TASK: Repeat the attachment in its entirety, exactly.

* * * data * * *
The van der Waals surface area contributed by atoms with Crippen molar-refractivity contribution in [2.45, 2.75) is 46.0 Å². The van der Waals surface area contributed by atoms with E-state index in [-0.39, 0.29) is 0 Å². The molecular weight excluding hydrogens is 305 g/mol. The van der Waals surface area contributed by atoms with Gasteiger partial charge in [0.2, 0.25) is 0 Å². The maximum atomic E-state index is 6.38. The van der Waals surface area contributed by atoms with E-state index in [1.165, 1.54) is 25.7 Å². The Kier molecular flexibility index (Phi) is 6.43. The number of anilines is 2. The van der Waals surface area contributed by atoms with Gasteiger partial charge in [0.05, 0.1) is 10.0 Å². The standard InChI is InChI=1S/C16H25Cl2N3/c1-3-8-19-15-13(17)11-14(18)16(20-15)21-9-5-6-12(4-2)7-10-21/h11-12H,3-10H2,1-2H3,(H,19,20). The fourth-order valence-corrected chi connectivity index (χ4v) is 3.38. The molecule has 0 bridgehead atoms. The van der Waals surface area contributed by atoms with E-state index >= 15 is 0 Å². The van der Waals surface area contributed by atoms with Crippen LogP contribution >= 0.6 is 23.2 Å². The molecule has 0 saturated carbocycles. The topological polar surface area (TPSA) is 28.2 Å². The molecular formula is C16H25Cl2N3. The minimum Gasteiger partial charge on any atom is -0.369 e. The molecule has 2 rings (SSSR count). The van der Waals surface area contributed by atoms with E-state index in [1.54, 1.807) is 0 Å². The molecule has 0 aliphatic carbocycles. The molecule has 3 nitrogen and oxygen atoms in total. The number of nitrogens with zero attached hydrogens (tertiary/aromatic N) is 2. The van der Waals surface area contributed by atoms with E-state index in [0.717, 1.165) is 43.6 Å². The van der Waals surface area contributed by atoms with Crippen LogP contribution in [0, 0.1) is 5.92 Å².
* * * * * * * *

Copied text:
The van der Waals surface area contributed by atoms with Crippen molar-refractivity contribution in [2.45, 2.75) is 46.0 Å². The van der Waals surface area contributed by atoms with E-state index in [-0.39, 0.29) is 0 Å². The molecular weight excluding hydrogens is 305 g/mol. The van der Waals surface area contributed by atoms with Gasteiger partial charge in [0.2, 0.25) is 0 Å². The maximum atomic E-state index is 6.38. The van der Waals surface area contributed by atoms with E-state index in [1.165, 1.54) is 25.7 Å². The Kier molecular flexibility index (Phi) is 6.43. The number of anilines is 2. The van der Waals surface area contributed by atoms with Gasteiger partial charge in [0.05, 0.1) is 10.0 Å². The standard InChI is InChI=1S/C16H25Cl2N3/c1-3-8-19-15-13(17)11-14(18)16(20-15)21-9-5-6-12(4-2)7-10-21/h11-12H,3-10H2,1-2H3,(H,19,20). The fourth-order valence-corrected chi connectivity index (χ4v) is 3.38. The molecule has 0 bridgehead atoms. The van der Waals surface area contributed by atoms with E-state index >= 15 is 0 Å². The van der Waals surface area contributed by atoms with Crippen LogP contribution >= 0.6 is 23.2 Å². The molecule has 0 saturated carbocycles. The topological polar surface area (TPSA) is 28.2 Å². The molecular formula is C16H25Cl2N3. The minimum Gasteiger partial charge on any atom is -0.369 e. The molecule has 2 rings (SSSR count). The van der Waals surface area contributed by atoms with E-state index in [1.54, 1.807) is 0 Å². The molecule has 0 aliphatic carbocycles. The molecule has 3 nitrogen and oxygen atoms in total. The number of nitrogens with zero attached hydrogens (tertiary/aromatic N) is 2. The van der Waals surface area contributed by atoms with E-state index in [0.717, 1.165) is 43.6 Å². The van der Waals surface area contributed by atoms with Crippen LogP contribution in [0, 0.1) is 5.92 Å².